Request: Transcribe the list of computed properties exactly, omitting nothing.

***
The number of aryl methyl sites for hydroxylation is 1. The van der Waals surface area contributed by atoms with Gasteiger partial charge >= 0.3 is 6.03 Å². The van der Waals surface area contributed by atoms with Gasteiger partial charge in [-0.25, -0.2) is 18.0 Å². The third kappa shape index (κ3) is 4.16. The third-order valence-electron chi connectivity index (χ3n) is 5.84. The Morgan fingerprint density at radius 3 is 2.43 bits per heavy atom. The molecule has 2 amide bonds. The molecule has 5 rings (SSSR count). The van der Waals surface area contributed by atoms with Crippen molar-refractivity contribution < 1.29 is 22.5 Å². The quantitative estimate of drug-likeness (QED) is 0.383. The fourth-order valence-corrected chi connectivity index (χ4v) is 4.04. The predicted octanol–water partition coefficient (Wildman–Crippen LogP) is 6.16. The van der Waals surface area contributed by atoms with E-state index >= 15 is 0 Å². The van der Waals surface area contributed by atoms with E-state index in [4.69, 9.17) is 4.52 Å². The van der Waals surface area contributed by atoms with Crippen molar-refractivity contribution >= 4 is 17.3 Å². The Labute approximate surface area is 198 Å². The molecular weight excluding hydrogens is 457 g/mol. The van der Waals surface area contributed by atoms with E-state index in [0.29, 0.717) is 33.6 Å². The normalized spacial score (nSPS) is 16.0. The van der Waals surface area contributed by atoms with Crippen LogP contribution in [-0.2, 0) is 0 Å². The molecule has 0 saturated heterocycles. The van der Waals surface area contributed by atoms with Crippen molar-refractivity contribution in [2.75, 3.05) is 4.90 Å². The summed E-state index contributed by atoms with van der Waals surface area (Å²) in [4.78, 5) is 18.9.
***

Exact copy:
The number of aryl methyl sites for hydroxylation is 1. The van der Waals surface area contributed by atoms with Gasteiger partial charge >= 0.3 is 6.03 Å². The van der Waals surface area contributed by atoms with Gasteiger partial charge in [-0.25, -0.2) is 18.0 Å². The third kappa shape index (κ3) is 4.16. The third-order valence-electron chi connectivity index (χ3n) is 5.84. The Morgan fingerprint density at radius 3 is 2.43 bits per heavy atom. The molecule has 2 amide bonds. The molecule has 5 rings (SSSR count). The van der Waals surface area contributed by atoms with Crippen molar-refractivity contribution < 1.29 is 22.5 Å². The quantitative estimate of drug-likeness (QED) is 0.383. The fourth-order valence-corrected chi connectivity index (χ4v) is 4.04. The predicted octanol–water partition coefficient (Wildman–Crippen LogP) is 6.16. The van der Waals surface area contributed by atoms with E-state index >= 15 is 0 Å². The van der Waals surface area contributed by atoms with E-state index in [4.69, 9.17) is 4.52 Å². The van der Waals surface area contributed by atoms with Crippen molar-refractivity contribution >= 4 is 17.3 Å². The Labute approximate surface area is 198 Å². The molecular weight excluding hydrogens is 457 g/mol. The van der Waals surface area contributed by atoms with E-state index in [0.29, 0.717) is 33.6 Å². The normalized spacial score (nSPS) is 16.0. The van der Waals surface area contributed by atoms with Crippen LogP contribution in [-0.2, 0) is 0 Å². The molecule has 0 saturated heterocycles. The van der Waals surface area contributed by atoms with Crippen molar-refractivity contribution in [2.75, 3.05) is 4.90 Å². The summed E-state index contributed by atoms with van der Waals surface area (Å²) in [4.78, 5) is 18.9.